Overview of College Addiction Detox Guide
Addiction is a very enigmatic disease that we’ve only recently begun to understand. Before this age of information technology, the consensus of opinion was that substance abuse problems were actually excessive indulgence, a lack of self-control, and it was even assumed that they were godless; in short, they were viewed as bad people. This made them worthy of punishment, and sure enough they were typically sent to prisons and asylums to force them into sobriety.
We’ve come a long way since those days. Although there’s a pervading stigma that still paints addicts as being bad people, the disease model of addiction — which states that addiction is a chronic, progressive disease of the brain — portrays addicts as victims, resulting in a greater level of empathy. Additionally, there’s a renewed interest in detecting factors of susceptibility and prevention, and this has made it important to take a closer look at some of the key demographics of substance abusers. For now, we turn our attention to the college-aged crowd. Why do we associate college students with alcohol and drug abuse?
Which Substances are the Greatest Threat to College Students?
Over the years, there have been new substances to be created or revived in popularity, resulting in a spike in abuse and addiction rates. Synthetic and so-called designer drugs have become extremely popular among college students, which is one of the age groups that has a reputation for being more willing to abuse mind-altering substances. Drugs like ecstasy and MDMA have been extremely popular among college students in addition to the club and rave circuits. These are drugs that are extremely dangerous because they alter perceptions, raise the body temperature, cause visual hallucinations, obscure judgement, and inspire reckless behaviors.
Most commonly abused substances in college
However, the substance that’s the biggest problem among college student is, as one might expect, alcohol. Being a mind-altering substance that can be accessed readily and legally — at the appropriate age, of course — alcohol is extremely common on college campuses. The consensus is that its legal status causes young adults to underestimate alcohol, making them more likely to abuse it. As a result, each year there are 150,000 college students who develop mental and/or physical health problems, which directly result from their alcohol abuse.
There are other substances that college students often abuse as well. Marijuana remains an extremely common drug of abuse for college students; whereas only one in fifty college students used marijuana regularly during the 1990s, today one (or more) in twenty use marijuana regularly. And much like the rest of the U.S., opioids — specifically prescription painkillers and heroin — have become a much greater problem on college campuses at well. But college students have also shown an affinity for stimulant drugs like cocaine and Adderall, which is a medication for attention-deficit hyperactivity disorder. Stimulant drugs are favored by college students for their ability to enhance their academic performance and increased concentration.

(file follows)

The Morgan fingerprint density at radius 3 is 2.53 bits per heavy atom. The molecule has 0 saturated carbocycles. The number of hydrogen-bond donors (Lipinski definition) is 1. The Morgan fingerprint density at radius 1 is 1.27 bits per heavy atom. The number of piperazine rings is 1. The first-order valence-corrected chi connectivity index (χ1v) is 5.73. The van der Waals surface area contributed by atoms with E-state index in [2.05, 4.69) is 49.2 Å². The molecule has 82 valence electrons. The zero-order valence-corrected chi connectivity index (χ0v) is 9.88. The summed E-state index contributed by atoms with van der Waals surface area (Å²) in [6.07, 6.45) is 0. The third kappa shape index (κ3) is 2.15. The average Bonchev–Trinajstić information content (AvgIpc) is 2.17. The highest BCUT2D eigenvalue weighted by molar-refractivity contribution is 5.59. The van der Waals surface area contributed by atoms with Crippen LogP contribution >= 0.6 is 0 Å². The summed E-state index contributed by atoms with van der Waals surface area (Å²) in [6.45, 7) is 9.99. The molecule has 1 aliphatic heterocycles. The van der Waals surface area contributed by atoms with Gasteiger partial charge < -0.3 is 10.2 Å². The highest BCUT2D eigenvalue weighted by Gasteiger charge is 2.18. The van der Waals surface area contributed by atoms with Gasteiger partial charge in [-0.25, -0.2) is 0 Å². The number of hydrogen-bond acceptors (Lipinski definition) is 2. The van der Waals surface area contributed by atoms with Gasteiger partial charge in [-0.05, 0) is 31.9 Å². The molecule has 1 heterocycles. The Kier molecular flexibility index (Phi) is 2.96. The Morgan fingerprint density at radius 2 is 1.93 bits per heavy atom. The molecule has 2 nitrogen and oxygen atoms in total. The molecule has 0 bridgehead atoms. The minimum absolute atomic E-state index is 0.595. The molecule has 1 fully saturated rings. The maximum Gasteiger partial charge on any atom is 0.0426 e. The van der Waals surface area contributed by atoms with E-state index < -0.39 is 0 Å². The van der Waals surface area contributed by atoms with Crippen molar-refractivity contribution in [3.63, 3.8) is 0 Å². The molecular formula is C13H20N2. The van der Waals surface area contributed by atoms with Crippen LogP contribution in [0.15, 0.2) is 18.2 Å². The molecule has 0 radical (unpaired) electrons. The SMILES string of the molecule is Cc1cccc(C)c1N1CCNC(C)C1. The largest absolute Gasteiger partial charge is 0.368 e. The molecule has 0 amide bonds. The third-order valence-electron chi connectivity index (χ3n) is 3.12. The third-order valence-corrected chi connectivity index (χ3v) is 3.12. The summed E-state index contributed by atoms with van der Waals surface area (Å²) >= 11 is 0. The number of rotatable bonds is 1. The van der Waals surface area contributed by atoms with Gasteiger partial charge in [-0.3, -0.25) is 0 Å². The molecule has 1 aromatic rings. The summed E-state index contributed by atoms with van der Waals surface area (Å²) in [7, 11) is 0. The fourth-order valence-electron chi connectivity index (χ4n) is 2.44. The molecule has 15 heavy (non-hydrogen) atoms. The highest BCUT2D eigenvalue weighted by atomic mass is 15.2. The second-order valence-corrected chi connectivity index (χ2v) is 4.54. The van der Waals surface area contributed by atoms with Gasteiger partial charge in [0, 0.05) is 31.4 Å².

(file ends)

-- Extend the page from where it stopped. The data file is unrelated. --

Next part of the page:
Is College-Age Addiction a Major Problem Today?
When it comes to alcohol and drug addiction, the disease affects virtually the entire demographic spectrum. Men and women of all ages, demographics, religions, sexual orientations, and socioeconomic backgrounds have been rendered powerless this chronic, progressive brain disease. However, there are certain age groups and demographics that are associated with substance abuse and addiction more often than others, one of which is the college-aged demographic.
There have been numerous studies and surveys to investigate the issue of alcohol and drug abuse among college students; the findings have been quite enlightening. According to the statistics, about 80 percent of those who are college-aged — equating to four in five college students — regularly drink alcohol and admit to at least one episode of recent alcohol abuse. Additionally, approximately half of all college students who regularly drink alcohol consume much of that alcohol through binge drinking. Moreover, there are nearly 100,000 college-aged victims of alcohol-related sexual assault and date rape each year; and approximately 600,000 unintentional injuries occur among college-aged men and women each year as a direct result of alcohol abuse. Expectedly, there are consequences to academic performance due to one’s alcohol consumptions; at least one in four college students report experiencing some type of adverse effect to their academics and a significant decline in their performance as a direct result of their alcohol consumption. When it comes to alcohol and drug abuse among college students, there are some very significant effects to many other aspects of their lives and some major implications for mental and physical health.